Attending this early morning was myself, my father, brother Dusty, and uncles Ron and Mike. We really didn’t know what to expect, but we got there and checked in. There were a lot of people. My intention is not to paint these people as bad people, because I don’t believe they are. What I know of them is merely superficial and is not meant as an attack on their character nor their intelligence, but whoasers. This group was something else. Early estimates by the council (me and members of our group) estimated attendance north of 300 people. As Dusty observed, most of them looked like they were wearing what they found in the last locker they purchased. The hilarity of the people watching can not be overstated.
So we get to our first locker, which was actually two small ones that were being shopped together. I assume they were the same owner as not only were they being sold together, but they were next to each other and shared similar qualities (empty Honey Brown beer bottles). Dusty was adamant that because of the beer bottles and what we can only assume was a used, hopefully empty, pizza box, was not worth bidding on. The rest of the council felt comfortable with as much as 75-100 dollars. It went for about 125, if memory serves right.
We did this sort of thing for 15 lockers that day. The highest price of one was over $1100 and looked to probably be worth it. It was like an entire apartment or condo was stored in it. Couple of tvs, couches, bed and other kitchen appliances and such. Uncle Ronnie wondered aloud if a mattress was really something you wanted to buy at a storage auction, but apparently people do. I’d say we saw at least 8 of them through the day. The worst locker went for ten bucks and was all scrap wood. That’s it…scrap pieces of wood.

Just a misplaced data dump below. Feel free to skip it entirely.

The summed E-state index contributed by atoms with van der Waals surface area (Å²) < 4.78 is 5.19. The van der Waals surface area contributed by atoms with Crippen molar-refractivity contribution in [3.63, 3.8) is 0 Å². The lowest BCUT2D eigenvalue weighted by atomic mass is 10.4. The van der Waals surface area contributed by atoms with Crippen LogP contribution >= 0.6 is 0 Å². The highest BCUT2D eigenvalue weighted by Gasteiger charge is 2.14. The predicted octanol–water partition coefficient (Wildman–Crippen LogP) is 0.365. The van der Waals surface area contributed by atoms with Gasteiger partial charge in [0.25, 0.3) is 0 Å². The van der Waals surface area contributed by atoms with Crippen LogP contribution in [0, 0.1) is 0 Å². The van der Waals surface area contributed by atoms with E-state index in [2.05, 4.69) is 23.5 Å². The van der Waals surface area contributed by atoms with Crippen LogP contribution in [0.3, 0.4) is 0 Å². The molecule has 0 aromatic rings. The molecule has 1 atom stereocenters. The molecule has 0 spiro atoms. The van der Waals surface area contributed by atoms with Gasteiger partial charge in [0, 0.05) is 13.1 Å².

The best locker that I think we saw all day contained an old cocktail table arcade game, Space Invaders; the kind you sit down and watch the game on the top of the table. It was pretty cool, but of course you have no earthly idea whether it works or not. This locker also had a nice bike in it, but of course it was missing the seat. A few other odds and ends; nothing of real interest. This thing went for 600 clams, which may be okay if the video game works, but otherwise you’re probably hosed.
We came away empty handed, but we had so much fun. So much laughing, so much people watching, and in general, just a good time with family members. We will be attending more, and if we buy anything, I will chronicle the experience and share with you what it is we find and any other details I think may be of interest.
So those are the most interesting things that I feel I can relay to you at this time. I just took two trips for work, Tampa and New Orleans, and will be going to Austin in a few weeks. Perhaps I’ll see and experience enough in these trips to fill out another edition of the blog.